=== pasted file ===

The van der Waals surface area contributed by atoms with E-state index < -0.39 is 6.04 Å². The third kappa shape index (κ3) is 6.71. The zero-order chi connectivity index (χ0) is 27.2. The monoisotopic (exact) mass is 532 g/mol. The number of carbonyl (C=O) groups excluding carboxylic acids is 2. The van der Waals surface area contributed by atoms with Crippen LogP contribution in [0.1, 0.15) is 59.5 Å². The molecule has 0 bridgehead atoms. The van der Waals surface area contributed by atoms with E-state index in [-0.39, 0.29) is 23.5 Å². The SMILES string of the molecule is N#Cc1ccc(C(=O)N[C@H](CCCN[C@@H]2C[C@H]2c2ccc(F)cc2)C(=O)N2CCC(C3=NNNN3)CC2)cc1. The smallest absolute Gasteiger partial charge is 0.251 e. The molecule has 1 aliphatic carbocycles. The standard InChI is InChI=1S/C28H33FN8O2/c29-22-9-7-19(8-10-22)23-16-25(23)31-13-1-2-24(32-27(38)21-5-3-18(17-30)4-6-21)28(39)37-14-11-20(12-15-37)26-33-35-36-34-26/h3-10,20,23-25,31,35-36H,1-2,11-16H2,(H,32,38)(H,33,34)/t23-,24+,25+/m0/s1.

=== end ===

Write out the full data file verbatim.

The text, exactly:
The van der Waals surface area contributed by atoms with E-state index < -0.39 is 6.04 Å². The third kappa shape index (κ3) is 6.71. The zero-order chi connectivity index (χ0) is 27.2. The monoisotopic (exact) mass is 532 g/mol. The number of carbonyl (C=O) groups excluding carboxylic acids is 2. The van der Waals surface area contributed by atoms with Crippen LogP contribution in [0.1, 0.15) is 59.5 Å². The molecule has 0 bridgehead atoms. The van der Waals surface area contributed by atoms with E-state index in [-0.39, 0.29) is 23.5 Å². The SMILES string of the molecule is N#Cc1ccc(C(=O)N[C@H](CCCN[C@@H]2C[C@H]2c2ccc(F)cc2)C(=O)N2CCC(C3=NNNN3)CC2)cc1. The smallest absolute Gasteiger partial charge is 0.251 e. The molecule has 1 aliphatic carbocycles. The standard InChI is InChI=1S/C28H33FN8O2/c29-22-9-7-19(8-10-22)23-16-25(23)31-13-1-2-24(32-27(38)21-5-3-18(17-30)4-6-21)28(39)37-14-11-20(12-15-37)26-33-35-36-34-26/h3-10,20,23-25,31,35-36H,1-2,11-16H2,(H,32,38)(H,33,34)/t23-,24+,25+/m0/s1.